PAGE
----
January:I served as sage at Festival One, a Christian music festival. I was a chaplain of sorts tending to the spiritual needs of those God brought my way; wandering, praying, seeing God at work.
February: During Massey University's weeklong Orientation, I introduced new students to Chaplaincy with funny definitions and challenges to be more than thinking drinking machines. I attended Waitangi Day, NZ’s National day though not always a celebration, up at Waitangi in Northland. It was a deeply moving and informative experience of Māori historically and present day, a displaced people trying to regain identity and place. Summer ended and the pace picked up.
Festival One night crowd.
Influential community members working together for
a peaceful and healthy Auckland.
March: Visitors from Indiana helped prep for projects I’m still running. New church plant, Church NW, held its info nite and prepared for launch in April! The mosque shootings of March 15th changed and increased my interactions in the community and on campus. I helped organize the site for the vigil on campus, using the five Peace Poles we set up a few years ago during Peace Week. It was a perfect venue for a gathering of 300+ people the Friday after the massacre. People in the crowd were invited to tie green & black ribbons on the poles. We had large NZ fern fronds and bundles of flowers. I then was warmly received outside the Muslim students’ prayer room and thanked for being so supportive.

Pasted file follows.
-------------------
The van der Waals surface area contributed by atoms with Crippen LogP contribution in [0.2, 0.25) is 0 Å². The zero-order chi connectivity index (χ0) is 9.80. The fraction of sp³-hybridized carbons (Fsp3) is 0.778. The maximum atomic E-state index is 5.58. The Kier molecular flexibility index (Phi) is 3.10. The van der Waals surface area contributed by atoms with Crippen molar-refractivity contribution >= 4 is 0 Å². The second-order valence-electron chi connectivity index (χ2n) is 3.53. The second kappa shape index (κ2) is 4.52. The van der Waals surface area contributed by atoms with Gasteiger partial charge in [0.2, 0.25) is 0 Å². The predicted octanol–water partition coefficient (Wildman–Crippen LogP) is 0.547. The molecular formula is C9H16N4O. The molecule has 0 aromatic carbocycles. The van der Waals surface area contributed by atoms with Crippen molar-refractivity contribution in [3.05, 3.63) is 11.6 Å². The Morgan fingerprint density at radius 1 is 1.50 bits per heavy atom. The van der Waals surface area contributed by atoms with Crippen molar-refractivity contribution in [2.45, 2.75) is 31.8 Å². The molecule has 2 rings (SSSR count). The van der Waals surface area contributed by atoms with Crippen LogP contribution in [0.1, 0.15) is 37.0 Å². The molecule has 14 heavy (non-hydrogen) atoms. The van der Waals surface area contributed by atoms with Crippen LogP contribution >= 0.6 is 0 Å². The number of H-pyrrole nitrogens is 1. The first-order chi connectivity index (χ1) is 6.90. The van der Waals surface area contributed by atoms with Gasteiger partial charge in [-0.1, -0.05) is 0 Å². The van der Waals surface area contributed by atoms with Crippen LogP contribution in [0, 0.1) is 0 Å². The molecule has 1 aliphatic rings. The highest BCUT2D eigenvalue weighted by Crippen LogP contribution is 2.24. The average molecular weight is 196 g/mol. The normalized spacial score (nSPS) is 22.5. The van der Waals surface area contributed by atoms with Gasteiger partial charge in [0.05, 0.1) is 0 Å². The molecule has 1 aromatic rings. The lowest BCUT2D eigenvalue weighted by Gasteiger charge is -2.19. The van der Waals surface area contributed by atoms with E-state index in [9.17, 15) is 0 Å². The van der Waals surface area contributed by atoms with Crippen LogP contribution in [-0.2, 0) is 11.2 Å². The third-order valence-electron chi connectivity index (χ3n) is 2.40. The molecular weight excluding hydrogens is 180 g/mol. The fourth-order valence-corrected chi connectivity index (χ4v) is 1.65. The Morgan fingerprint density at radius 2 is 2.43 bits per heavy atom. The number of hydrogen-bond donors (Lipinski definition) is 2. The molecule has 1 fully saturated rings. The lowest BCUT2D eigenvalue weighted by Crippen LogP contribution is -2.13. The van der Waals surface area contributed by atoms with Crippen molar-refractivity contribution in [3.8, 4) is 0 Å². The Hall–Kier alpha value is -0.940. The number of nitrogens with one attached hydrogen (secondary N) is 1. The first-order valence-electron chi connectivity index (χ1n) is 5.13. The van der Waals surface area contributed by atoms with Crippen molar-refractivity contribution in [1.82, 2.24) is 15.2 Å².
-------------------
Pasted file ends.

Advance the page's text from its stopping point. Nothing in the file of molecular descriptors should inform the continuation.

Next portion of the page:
Oh, and we got a new puppy in March! His name is Lui and he’s a student magnet. You might know of (my old dog) Richie’s role as Associate Chaplain on campus. We hope Lui will earn the same status in time. He was on campus during Spirituality Week and has been invited back in early June, but I’m away on vacation then, and he doesn’t drive, so he declined.
Students from four continents and a chaplaincy dog in training.
April: I hosted an Enneagram workshop facilitated by a friend from Australia. It was a valuable weekend and created good relationships that will continue.
Vigils and memorials after the mosque massacres continued, as did many conversations with religious and nonreligious people.
May: Spirituality Week on campus was exhausting and beneficial in the conversations it started. Then I was asked to speak the intro to a sermon at Shore Community Church by way of stories of missional people who had raised the stakes in obedience, in following Jesus even in discomfort. It was great to reach into my African memory and tie it in with NZ historically and presently. A couple I worked with at Mashoko in 1985 were Kiwis, and instrumental in the faith of one of Shore’s founding elders. His son was preaching at Shore that Sunday AND is the lead pastor planting the new church in NW Auckland. God is good. It's His nature.
I’ll be on vacation the first two weeks in June. Ahhhhhhh! Beyond Internet much of the time.
There you have it, an informal but varied narrative of what ministry looks like around me.
As always, feel free to ask questions. It all makes perfect sense as I type it out.
A waka canoe at Waitangi. Māori society is organized by the waka their ancestors originally arrived on. I arrived on Air NZ.
Prayer after worship at Shore, in the midst of turning the space back into a gym.
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